San Francisco Bay

The San Francisco Bay is a shallow, fault bounded, productive estuary. Structurally, it is controlled by the San Andreas transform fault to the west and the Hayward fault to the east. It drains water from approximately 40 percent of California, flowing down the Sacramento and San Joaquin rivers from the Sierra Nevada mountains, to enter the Pacific Ocean. The entire group of interconnected bays are often referred to as the San Francisco Bay. Located in California, San Francisco Bay is surrounded by a region known as the San Francisco Bay Area.

The bay covers somewhere between 400 and 1,600 square miles, depending on which sub-bays, estuaries, wetlands, and so on are included in the measurement. The main part of the Bay measures three to 12 miles wide east to west and somewhere between 48 miles and 60 miles north to south. The wetlands and inlets of the bay have been gradually, deliberately, and systematically filled in, changing the bay's size since the mid-1800s by as much as one third or more. Large areas of wetlands have been restored, which further confuses the issue of the bay's size.

The thousands of acres of marshy wetlands forming the edges of the bay were considered for many years to be wasted space. As a result, soil excavated for building projects or dredged from channels was often dumped onto the wetlands and into other parts of the bay as landfill. From the mid-1800s through the late 1900s, more than a third of the original bay was filled and often built upon. The deep, damp soil in those areas is subject to liquefaction during earthquakes, and most of the major damage close to the bay in the Loma Prieta earthquake of 1989 occurred to structures located there.

The first recorded European discovery of the San Francisco Bay was on November 4, 1769, when Spanish explorer Gaspar de Portolà, unable to find the port of Monterey, California, moored his ship close to what is now Pacifica. Portolà and an expeditionary crew of 63 men and 200 horses began an overland journey that took them to the summit of the 1,200-foot high Sweeney Ridge, where he sighted the San Francisco Bay. Sweeney Ridge is located in northern San Mateo County, and is now a part of the Golden Gate National Recreation Area where a monument marks the discovery site. The site is listed on the National Register of Historic Places.

It is believed that the Spanish explorer Juan de Ayala was the first European to enter the bay. He passed through the Golden Gate on August 5, 1775, in his ship the San Carlos, and moored in a bay of Angel Island, now known as Ayala Cove.

After numerous unproductive efforts to purchase the bay and varying areas around it, the U.S. Navy and Army seized the region from Mexico during the Mexican-American War (1845-1848). On February 2, 1848, California seceded from Mexico. A year and a half after gaining independence, California requested to join the United States on December 3, 1849, and was accepted as the 31st state of the Union on September 9, 1850.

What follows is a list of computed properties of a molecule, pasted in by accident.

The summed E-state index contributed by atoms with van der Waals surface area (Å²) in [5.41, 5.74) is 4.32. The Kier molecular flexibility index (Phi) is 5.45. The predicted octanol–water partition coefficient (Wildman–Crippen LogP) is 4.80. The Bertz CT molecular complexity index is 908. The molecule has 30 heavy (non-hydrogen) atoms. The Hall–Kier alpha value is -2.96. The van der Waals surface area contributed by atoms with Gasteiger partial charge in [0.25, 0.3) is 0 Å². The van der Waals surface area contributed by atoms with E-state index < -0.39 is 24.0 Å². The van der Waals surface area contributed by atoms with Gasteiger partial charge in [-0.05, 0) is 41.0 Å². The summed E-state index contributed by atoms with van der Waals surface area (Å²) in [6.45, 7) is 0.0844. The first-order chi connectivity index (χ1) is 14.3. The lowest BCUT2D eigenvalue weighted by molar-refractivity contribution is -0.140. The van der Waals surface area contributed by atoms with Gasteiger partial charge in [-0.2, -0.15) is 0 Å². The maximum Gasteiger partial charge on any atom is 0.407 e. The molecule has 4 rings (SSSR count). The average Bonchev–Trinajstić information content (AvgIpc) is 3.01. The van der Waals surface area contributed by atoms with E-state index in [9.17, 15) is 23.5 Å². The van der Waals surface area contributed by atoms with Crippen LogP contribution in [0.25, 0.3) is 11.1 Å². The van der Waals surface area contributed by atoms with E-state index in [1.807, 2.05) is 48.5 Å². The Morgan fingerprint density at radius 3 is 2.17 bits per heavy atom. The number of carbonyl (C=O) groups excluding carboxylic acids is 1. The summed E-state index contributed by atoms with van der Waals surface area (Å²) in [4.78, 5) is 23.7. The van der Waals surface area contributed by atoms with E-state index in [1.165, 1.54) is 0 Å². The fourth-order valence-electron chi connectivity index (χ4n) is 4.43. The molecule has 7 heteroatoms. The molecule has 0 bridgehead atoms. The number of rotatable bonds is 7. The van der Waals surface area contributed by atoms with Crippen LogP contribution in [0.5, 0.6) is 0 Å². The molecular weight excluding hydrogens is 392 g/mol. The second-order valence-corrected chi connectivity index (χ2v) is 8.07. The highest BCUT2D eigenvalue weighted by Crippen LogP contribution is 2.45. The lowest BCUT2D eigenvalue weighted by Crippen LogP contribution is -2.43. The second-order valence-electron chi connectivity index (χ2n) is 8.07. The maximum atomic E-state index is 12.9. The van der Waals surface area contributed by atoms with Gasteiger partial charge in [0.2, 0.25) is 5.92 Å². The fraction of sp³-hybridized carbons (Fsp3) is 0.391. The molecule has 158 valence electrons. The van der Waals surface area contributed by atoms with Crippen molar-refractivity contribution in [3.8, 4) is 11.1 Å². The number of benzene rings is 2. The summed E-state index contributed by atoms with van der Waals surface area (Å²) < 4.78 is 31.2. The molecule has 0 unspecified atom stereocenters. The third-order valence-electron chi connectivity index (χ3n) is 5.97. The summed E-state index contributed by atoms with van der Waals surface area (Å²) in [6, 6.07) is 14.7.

The bay's regional importance became paramount when in 1869 the transcontinental railroad located its western terminus in Oakland. The San Francisco Bay Area is the American West's second-largest urban area with approximately eight million residents.

San Francisco Bay and the Sacramento-San Joaquin Delta remain perhaps California's most important ecological habitats. California's Dungeness crab, Pacific halibut, and Pacific salmon fisheries rely on the bay as a nursery. The few remaining salt marshes now represent most of California's remaining salt marsh, supporting a number of endangered species and providing such key ecosystem services as filtering pollutants and sediments from the rivers.

The bay is a key link in the Pacific Flyway. Millions of waterfowl annually use the bay shallows as a refuge. San Francisco Bay provided the nation's first wildlife refuge, Oakland's artificial Lake Merritt and America's first urban National Wildlife Refuge, the San Francisco Bay National Wildlife Refuge.

San Francisco Bay is spanned by five bridges: the Golden Gate, Richmond-San Rafael, San Francisco-Oakland Bay, Hayward-San Mateo, and Dumbarton bridges. Four large islands exist in San Francisco Bay: Alcatraz, Yerba Buena, Treasure Island, and Angel Island. The San Francisco Bay is a mecca for sailors. Yachting and yacht racing are popular pastimes.

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San Francisco Bay Area Aviation by William T. Larkins, Ronald T. Reuther.
From hot-air balloons to jets, no other location has a more diverse aviation history than the San Francisco Bay Area. Aside from private and commercia...

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